I was born and raised in California: home of farmers markets, conscious eaters, and Alice Waters. I grew up on three acres in the beautiful Carmel Valley, a mere five-minute walk from Earthbound Farms. My childhood was spent roaming my family’s property with my faithful companion and yellow lab, Chloe, by my side. We would run through my family’s orchard, ripping yellow apples off of the trees and gorging ourselves on green gage plums that had fallen to the ground. We trampled our berry bushes, smeared raspberry juice across our faces, but avoided the loganberries – they weren’t sweet enough for our unsophisticated palettes.
My father, a brilliant self-taught gardener, spent too many summers trying to teach me how to cultivate the vegetable garden; but, Chloe and I were always more interested in our jungle of giant pumpkins than in the slow process of sprouting seeds. I grew up with an understanding of plant and flower species, helped with the harvest by eating most of the crop, and sold our burgundy plums at a fruit stand near Hacienda Hay and Feed for a small thrill. I respected food – real food – and took for granted what has, culturally, become increasing rare: a family coming together at the end of the day for a well crafted, locally grown meal.
Inevitably, as I matured and went to college, my concept of food shifted. Convenience and comfort became my staples, and I reasoned that my salad and bowl of ice cream balanced each other out. Although I was experiencing significant digestive issues, I assumed that the stress of Stanford was the culprit.
As a longtime Francophile, I spent my junior year abroad in Paris, where I embarked on a lengthy mission to discover the best pastries in the City of Decadence. For the sake of my science, I passionately documented my excursions to the finest pâtisseries in Paris from the éclair at Carette, to the millefeuille at Musée Jacquemart-André, the Mont Blanc aux marrons at the tea salon Angelina, the tarte au citron at Ladurée, and the macaron at Pierre Hermé. Although I suffered for the sake of sweetness, I refused to accept the state of my stomach.
After graduation and a move across the country to Washington D.C., I could no longer ignore the signs my body was sending me. In high school, while traveling in Indonesia, I had been hospitalized and treated for a rare parasite that would take over a year to kill. I quietly suspected that these symptoms, which had now plagued me for years, somehow related to my initial infection. Little did I know that it would take countless doctors and conflicting diagnoses, multiple biopsies, a cancer scare, an infamous water fast, naturopathic tonics, and dietary restrictions to begin a new chapter of healing. If only I had also known that I would eventually discover the power of breath, of yoga, meditation, and acupuncture, as well as inner strength that I did not know I had.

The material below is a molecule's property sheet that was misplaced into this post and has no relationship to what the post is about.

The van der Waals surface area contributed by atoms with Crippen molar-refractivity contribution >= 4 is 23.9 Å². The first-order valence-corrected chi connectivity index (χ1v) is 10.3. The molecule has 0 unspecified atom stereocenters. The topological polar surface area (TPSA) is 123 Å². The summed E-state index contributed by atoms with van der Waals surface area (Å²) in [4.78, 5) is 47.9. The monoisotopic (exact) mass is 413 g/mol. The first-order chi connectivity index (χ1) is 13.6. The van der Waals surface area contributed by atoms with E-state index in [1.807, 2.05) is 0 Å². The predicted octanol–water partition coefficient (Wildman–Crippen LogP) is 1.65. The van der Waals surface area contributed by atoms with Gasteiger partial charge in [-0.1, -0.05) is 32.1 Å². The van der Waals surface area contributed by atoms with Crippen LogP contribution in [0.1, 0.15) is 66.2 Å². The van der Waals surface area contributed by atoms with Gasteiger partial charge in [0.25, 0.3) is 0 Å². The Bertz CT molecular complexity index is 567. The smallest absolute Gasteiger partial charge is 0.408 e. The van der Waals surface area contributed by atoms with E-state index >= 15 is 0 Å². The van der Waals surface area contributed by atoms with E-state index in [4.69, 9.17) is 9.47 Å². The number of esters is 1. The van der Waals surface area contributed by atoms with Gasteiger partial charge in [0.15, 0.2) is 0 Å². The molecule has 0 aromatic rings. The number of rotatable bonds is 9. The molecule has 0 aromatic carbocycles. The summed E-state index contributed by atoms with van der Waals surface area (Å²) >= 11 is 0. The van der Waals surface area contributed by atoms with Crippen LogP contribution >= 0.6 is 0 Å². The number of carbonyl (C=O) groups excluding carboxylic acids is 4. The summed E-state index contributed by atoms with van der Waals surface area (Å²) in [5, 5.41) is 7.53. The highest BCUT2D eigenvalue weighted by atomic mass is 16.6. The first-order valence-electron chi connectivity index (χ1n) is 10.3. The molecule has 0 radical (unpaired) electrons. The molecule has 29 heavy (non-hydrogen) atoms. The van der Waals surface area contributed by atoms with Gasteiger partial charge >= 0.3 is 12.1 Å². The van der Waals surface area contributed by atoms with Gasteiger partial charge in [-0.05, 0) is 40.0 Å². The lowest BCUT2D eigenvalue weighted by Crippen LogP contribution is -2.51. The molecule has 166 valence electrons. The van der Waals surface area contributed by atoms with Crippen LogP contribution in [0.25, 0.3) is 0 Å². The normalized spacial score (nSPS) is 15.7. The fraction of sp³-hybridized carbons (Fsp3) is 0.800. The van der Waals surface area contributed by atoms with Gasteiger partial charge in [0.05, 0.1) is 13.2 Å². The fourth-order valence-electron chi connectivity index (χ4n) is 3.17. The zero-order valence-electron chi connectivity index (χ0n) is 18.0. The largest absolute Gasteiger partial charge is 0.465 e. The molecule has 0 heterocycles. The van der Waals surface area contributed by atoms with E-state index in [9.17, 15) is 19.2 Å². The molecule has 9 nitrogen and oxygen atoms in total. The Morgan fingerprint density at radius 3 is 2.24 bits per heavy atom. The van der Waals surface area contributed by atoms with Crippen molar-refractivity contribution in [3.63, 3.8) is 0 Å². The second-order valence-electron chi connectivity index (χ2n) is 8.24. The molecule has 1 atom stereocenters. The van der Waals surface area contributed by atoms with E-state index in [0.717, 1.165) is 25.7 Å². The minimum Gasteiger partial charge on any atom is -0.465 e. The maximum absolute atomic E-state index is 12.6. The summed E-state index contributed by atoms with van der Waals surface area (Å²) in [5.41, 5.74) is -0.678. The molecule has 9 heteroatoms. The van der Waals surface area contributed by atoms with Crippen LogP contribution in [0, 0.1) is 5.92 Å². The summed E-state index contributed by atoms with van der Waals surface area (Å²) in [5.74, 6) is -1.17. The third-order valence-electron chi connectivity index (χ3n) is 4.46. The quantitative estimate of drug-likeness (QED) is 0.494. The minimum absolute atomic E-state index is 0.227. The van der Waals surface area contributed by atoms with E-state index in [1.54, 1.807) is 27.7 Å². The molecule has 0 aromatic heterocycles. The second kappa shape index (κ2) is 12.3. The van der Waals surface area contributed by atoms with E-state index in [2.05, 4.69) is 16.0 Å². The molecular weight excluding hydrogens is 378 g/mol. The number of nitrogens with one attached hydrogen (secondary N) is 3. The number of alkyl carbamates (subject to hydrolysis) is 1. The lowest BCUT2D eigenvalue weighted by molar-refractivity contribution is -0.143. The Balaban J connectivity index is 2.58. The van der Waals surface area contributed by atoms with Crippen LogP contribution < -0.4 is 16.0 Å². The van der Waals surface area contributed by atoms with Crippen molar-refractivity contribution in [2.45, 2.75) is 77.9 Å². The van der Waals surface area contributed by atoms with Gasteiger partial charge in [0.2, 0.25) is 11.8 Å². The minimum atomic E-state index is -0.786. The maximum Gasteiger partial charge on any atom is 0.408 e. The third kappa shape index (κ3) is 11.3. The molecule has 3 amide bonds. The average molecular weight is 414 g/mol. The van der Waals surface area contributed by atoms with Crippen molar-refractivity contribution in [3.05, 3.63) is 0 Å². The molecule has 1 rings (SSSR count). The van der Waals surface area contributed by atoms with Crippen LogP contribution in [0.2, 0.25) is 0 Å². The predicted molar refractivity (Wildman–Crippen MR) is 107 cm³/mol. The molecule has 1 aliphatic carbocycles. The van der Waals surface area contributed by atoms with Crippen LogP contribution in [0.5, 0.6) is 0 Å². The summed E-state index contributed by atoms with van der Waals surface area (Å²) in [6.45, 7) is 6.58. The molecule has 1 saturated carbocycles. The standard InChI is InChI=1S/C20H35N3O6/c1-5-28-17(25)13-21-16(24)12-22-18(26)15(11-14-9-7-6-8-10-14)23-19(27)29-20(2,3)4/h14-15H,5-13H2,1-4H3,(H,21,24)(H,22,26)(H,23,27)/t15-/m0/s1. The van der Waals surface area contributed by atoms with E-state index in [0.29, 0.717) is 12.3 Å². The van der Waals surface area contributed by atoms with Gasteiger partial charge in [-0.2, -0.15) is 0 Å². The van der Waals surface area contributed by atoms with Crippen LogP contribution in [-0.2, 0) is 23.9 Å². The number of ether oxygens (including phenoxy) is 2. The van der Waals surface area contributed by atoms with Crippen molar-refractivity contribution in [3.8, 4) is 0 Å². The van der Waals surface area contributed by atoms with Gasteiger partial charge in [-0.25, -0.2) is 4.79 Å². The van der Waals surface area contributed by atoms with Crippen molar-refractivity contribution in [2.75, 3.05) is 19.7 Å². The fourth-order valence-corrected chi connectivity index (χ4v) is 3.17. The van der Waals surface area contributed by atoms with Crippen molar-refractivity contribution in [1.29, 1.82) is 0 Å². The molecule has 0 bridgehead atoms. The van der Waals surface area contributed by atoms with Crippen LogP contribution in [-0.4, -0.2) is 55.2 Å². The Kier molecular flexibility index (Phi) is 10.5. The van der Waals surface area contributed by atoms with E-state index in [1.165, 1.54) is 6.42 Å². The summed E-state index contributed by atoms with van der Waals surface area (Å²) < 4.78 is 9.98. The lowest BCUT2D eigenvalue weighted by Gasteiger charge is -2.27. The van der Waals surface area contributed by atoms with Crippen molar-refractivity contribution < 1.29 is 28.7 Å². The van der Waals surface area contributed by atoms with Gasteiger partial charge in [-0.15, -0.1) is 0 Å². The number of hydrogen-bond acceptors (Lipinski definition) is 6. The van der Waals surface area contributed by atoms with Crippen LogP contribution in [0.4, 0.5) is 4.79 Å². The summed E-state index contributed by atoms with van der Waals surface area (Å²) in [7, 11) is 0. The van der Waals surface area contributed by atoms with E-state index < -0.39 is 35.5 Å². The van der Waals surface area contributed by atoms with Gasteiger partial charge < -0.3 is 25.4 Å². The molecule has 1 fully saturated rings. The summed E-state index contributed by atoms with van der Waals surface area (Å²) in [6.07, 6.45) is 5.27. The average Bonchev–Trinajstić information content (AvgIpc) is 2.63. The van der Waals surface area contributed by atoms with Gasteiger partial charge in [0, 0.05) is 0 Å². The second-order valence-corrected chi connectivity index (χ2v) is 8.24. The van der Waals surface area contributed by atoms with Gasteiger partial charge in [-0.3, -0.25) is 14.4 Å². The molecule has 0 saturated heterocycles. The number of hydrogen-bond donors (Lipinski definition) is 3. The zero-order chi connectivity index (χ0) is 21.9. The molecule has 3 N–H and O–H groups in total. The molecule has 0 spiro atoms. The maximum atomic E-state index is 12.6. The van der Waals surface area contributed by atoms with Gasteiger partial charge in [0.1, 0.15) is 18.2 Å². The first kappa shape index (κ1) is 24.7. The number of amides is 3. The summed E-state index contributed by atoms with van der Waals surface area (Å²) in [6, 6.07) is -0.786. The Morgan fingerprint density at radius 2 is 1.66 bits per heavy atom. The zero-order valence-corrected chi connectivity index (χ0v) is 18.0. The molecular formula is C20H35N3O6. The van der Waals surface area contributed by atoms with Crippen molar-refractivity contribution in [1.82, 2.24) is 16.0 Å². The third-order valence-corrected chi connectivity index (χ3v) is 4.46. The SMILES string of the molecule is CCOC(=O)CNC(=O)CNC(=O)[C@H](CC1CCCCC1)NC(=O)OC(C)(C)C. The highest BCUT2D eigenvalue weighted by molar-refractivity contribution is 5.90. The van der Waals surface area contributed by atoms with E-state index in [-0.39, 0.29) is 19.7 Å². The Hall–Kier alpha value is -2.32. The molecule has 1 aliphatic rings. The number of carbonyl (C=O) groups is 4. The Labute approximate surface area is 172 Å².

At this point, I’ve cut out gluten, dairy, sugar, caffeine, and processed foods. This diet is due to a recent diagnosis of dysbiois – a microbial imbalance in my body that I’m working to correct. I’ve experimented with both vegan and paleo diets, and ultimately have discovered a fusion that keeps my symptoms in check.
Good health is about balance, but more importantly it’s about listening to your body and discovering your own personal food code. Diets shouldn’t be one-size-fits-all; our bodies are much too complicated and nuanced for strict observance of just one philosophy. Whether you hand-select a few of my personal recipes or choose to make them all, together I hope that we can reshape our understanding of healthy living and reestablish respect for real food. It begins with the first bite.